Homelessness in Vermont has increased — and towns are responding differently to the problem
An extremely tight housing market and soaring rents. The end of the pandemic-era eviction ban. The tightening of eligibility for Vermont’s emergency hotel housing program — which led this summer to hundreds of people getting kicked out of rooms. These factors are contributing to a dramatic increase in homelessness in Vermont, which has the second highest rate of homelessness in the country. The increase has forced some municipalities to confront homelessness, which is new for some towns.
Gail Trede has worked at the Bradford Public Library for 15 years. She says there’s always been some unsheltered people that have come through, usually just a few.
“We have open Wi-Fi, and we have a water spigot out back,” she said. People are welcome to use those things — until it becomes a problem.”
Trede says there were about a dozen people camping around the library this summer. She started finding cigarette butts, needles and — a few times — feces. Trede wasn’t sure what to do.
“I don't want to tell anybody that they're not welcome here, but at the same time, it's definitely causing a disturbance,” she says. “And is it my job to do that? After I've spent so much time welcoming these people here to then say, ‘You know, you're not welcome anymore.’ I mean, where do people go?”
In mid-July, Trede went to the selectboard to tell them what was going on.
“At one of their meetings I said ‘My name is Gail. I'm here to just let you know what's happening in your town,’” she says. “And that these are your neighbors, these are our neighbors.”
According to meeting minutes, no action was taken at that meeting in July. But about a month later, the board asked Bradford Resilience, a pandemic-era town commission, to start brainstorming ways to tackle the rise in homelessness.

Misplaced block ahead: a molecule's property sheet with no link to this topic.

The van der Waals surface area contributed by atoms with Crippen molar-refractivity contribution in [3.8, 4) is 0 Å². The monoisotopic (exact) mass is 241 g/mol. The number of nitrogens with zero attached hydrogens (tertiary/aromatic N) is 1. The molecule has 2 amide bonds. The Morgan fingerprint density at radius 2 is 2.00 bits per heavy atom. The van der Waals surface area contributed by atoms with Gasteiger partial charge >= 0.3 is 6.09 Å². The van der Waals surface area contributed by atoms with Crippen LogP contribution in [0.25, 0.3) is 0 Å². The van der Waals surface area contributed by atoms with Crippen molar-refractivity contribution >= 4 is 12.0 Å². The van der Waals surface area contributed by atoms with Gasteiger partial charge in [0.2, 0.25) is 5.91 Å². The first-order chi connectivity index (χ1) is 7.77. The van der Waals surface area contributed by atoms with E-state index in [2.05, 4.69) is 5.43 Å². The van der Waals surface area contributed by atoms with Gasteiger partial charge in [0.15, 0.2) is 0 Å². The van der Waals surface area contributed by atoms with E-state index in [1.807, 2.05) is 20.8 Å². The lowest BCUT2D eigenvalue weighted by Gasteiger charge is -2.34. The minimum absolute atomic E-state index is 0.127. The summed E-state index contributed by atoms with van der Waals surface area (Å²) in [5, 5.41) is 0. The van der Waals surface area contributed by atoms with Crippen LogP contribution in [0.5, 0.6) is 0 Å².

Monique Priestly, a state representative, started Bradford Resilience as a mutual aid group during the pandemic. Priestly says one focus is building up better communication between the town and service providers.
“When we had our first call the service providers, like Capstone and the Haven, they were like ‘We didn't, nobody told us that you guys are having an increase so, like, we can definitely come in and help but we need somebody to, like, tell us what's going on,’” Priestly says.
There could be some simple solutions to concerns raised in town as well. Bradford didn’t have public trash cans until this summer — and currently there aren’t any public toilets. Nikki Stevens, a member of the select board, says getting some bathrooms would be a big help.
“Folks are talking porta-potties — it's the easiest intervention,” Stevens says. “I've heard some community members offer to host it on their property if the town will pay for it.”
Bradford, a town of nearly 2,800 people, isn’t the only community grappling with the recent spike in homelessness. Middlebury business owners are urging the town to do something about an encampment near downtown. Burlington plans to open a temporary 30-bed shelter this winter. And last month St. Johnsbury approved its first homeless shelter.
Some towns have responded more aggressively. Canaan, a town of about 900 in Essex County, tried to ban sleeping outside — a measure that the American Civil Liberties Union of Vermont said was likely unconstitutional. According to meeting minutes, the town recently tabled that proposal.
Anne Sosin, a researcher at Dartmouth College, says the state needs a more comprehensive plan for addressing homelessness.
“Absent state leadership, we’re seeing a fragmentation in approaches at community levels,” she says. “Some communities are resorting to harmful practices.”
Vermont’s homelessness rate has increased 150% since the start of the pandemic. Prior to this uptick, smaller, rural towns like Bradford might not have thought homelessness was a problem, Sosin says.
“For the first time, many communities are struggling to understand that this problem exists here and to think about how to address it,” she says.
Back in Bradford, Trede, the librarian, says many of the people who were camping around the library have left. She hopes the town figures out some better ways to address homelessness.
“We can't just push them down the road,” Trede says. “It's not going to get better just by kicking them out of town.”
Trede says she’s taking a few courses on de-escalation techniques and mental health issues. She’s hoping those classes give her more tools to help out people who are unsheltered.
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